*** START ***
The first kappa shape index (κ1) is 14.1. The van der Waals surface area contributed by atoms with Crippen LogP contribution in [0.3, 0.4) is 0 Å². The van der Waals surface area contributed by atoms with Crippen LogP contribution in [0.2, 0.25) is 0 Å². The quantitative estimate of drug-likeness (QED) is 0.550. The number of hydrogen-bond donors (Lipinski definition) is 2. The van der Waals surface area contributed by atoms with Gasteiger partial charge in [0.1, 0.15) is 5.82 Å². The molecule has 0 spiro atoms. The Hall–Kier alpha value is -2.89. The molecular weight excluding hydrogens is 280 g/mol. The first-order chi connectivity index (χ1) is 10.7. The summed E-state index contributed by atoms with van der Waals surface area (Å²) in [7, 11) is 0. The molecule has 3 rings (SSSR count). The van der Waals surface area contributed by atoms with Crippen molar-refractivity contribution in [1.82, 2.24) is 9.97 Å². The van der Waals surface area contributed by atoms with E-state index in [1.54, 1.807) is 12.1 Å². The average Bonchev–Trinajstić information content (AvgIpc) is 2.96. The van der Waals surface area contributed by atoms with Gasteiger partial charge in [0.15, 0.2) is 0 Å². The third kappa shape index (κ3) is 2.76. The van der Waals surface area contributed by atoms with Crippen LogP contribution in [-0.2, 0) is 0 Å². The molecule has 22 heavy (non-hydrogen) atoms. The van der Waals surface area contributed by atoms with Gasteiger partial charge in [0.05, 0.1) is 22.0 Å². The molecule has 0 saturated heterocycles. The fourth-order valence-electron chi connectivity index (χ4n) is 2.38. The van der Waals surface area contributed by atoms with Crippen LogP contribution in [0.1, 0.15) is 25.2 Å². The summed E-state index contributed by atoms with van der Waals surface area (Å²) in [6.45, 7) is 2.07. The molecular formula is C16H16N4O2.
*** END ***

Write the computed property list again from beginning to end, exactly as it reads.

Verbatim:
The first kappa shape index (κ1) is 14.1. The van der Waals surface area contributed by atoms with Crippen LogP contribution in [0.3, 0.4) is 0 Å². The van der Waals surface area contributed by atoms with Crippen LogP contribution in [0.2, 0.25) is 0 Å². The quantitative estimate of drug-likeness (QED) is 0.550. The number of hydrogen-bond donors (Lipinski definition) is 2. The van der Waals surface area contributed by atoms with Gasteiger partial charge in [0.1, 0.15) is 5.82 Å². The molecule has 0 spiro atoms. The Hall–Kier alpha value is -2.89. The molecular weight excluding hydrogens is 280 g/mol. The first-order chi connectivity index (χ1) is 10.7. The summed E-state index contributed by atoms with van der Waals surface area (Å²) in [7, 11) is 0. The molecule has 3 rings (SSSR count). The van der Waals surface area contributed by atoms with Crippen molar-refractivity contribution in [1.82, 2.24) is 9.97 Å². The van der Waals surface area contributed by atoms with E-state index in [1.54, 1.807) is 12.1 Å². The average Bonchev–Trinajstić information content (AvgIpc) is 2.96. The van der Waals surface area contributed by atoms with Gasteiger partial charge in [0.15, 0.2) is 0 Å². The third kappa shape index (κ3) is 2.76. The van der Waals surface area contributed by atoms with Crippen LogP contribution in [-0.2, 0) is 0 Å². The molecule has 22 heavy (non-hydrogen) atoms. The van der Waals surface area contributed by atoms with Gasteiger partial charge in [0.05, 0.1) is 22.0 Å². The molecule has 0 saturated heterocycles. The fourth-order valence-electron chi connectivity index (χ4n) is 2.38. The van der Waals surface area contributed by atoms with Crippen LogP contribution in [0.1, 0.15) is 25.2 Å². The summed E-state index contributed by atoms with van der Waals surface area (Å²) in [6.45, 7) is 2.07. The molecular formula is C16H16N4O2.